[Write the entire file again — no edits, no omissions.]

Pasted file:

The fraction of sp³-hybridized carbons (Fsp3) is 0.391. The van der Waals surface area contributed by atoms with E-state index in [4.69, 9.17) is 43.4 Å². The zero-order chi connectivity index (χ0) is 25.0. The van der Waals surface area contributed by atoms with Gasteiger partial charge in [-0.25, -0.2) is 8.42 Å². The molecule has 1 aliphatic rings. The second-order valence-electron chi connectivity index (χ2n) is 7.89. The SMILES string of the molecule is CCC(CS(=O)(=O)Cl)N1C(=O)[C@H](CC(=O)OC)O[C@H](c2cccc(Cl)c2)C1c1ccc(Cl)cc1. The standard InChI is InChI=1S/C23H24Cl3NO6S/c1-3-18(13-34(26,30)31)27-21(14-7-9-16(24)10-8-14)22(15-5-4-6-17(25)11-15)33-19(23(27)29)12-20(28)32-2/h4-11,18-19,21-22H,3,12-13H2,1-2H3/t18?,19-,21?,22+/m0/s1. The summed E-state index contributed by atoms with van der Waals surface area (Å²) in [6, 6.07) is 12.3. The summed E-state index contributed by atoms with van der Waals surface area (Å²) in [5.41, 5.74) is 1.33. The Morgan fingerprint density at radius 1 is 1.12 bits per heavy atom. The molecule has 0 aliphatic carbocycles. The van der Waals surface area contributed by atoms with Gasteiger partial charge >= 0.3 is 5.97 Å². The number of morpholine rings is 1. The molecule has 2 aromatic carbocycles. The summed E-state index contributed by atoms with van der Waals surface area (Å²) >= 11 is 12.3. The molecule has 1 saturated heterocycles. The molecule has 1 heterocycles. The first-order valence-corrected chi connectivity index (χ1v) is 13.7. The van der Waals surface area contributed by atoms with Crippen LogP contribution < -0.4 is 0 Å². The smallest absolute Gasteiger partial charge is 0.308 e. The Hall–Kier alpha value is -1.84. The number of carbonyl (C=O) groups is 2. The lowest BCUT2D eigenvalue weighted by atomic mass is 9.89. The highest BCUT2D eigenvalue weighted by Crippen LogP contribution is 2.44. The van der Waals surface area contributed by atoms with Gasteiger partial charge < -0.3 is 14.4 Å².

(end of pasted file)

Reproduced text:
The fraction of sp³-hybridized carbons (Fsp3) is 0.391. The van der Waals surface area contributed by atoms with E-state index in [4.69, 9.17) is 43.4 Å². The zero-order chi connectivity index (χ0) is 25.0. The van der Waals surface area contributed by atoms with Gasteiger partial charge in [-0.25, -0.2) is 8.42 Å². The molecule has 1 aliphatic rings. The second-order valence-electron chi connectivity index (χ2n) is 7.89. The SMILES string of the molecule is CCC(CS(=O)(=O)Cl)N1C(=O)[C@H](CC(=O)OC)O[C@H](c2cccc(Cl)c2)C1c1ccc(Cl)cc1. The standard InChI is InChI=1S/C23H24Cl3NO6S/c1-3-18(13-34(26,30)31)27-21(14-7-9-16(24)10-8-14)22(15-5-4-6-17(25)11-15)33-19(23(27)29)12-20(28)32-2/h4-11,18-19,21-22H,3,12-13H2,1-2H3/t18?,19-,21?,22+/m0/s1. The summed E-state index contributed by atoms with van der Waals surface area (Å²) in [6, 6.07) is 12.3. The summed E-state index contributed by atoms with van der Waals surface area (Å²) in [5.41, 5.74) is 1.33. The Morgan fingerprint density at radius 1 is 1.12 bits per heavy atom. The molecule has 0 aliphatic carbocycles. The van der Waals surface area contributed by atoms with Gasteiger partial charge >= 0.3 is 5.97 Å². The number of morpholine rings is 1. The molecule has 2 aromatic carbocycles. The summed E-state index contributed by atoms with van der Waals surface area (Å²) >= 11 is 12.3. The molecule has 1 saturated heterocycles. The molecule has 1 heterocycles. The first-order valence-corrected chi connectivity index (χ1v) is 13.7. The van der Waals surface area contributed by atoms with Crippen LogP contribution < -0.4 is 0 Å². The smallest absolute Gasteiger partial charge is 0.308 e. The Hall–Kier alpha value is -1.84. The number of carbonyl (C=O) groups is 2. The lowest BCUT2D eigenvalue weighted by atomic mass is 9.89. The highest BCUT2D eigenvalue weighted by Crippen LogP contribution is 2.44. The van der Waals surface area contributed by atoms with Gasteiger partial charge < -0.3 is 14.4 Å².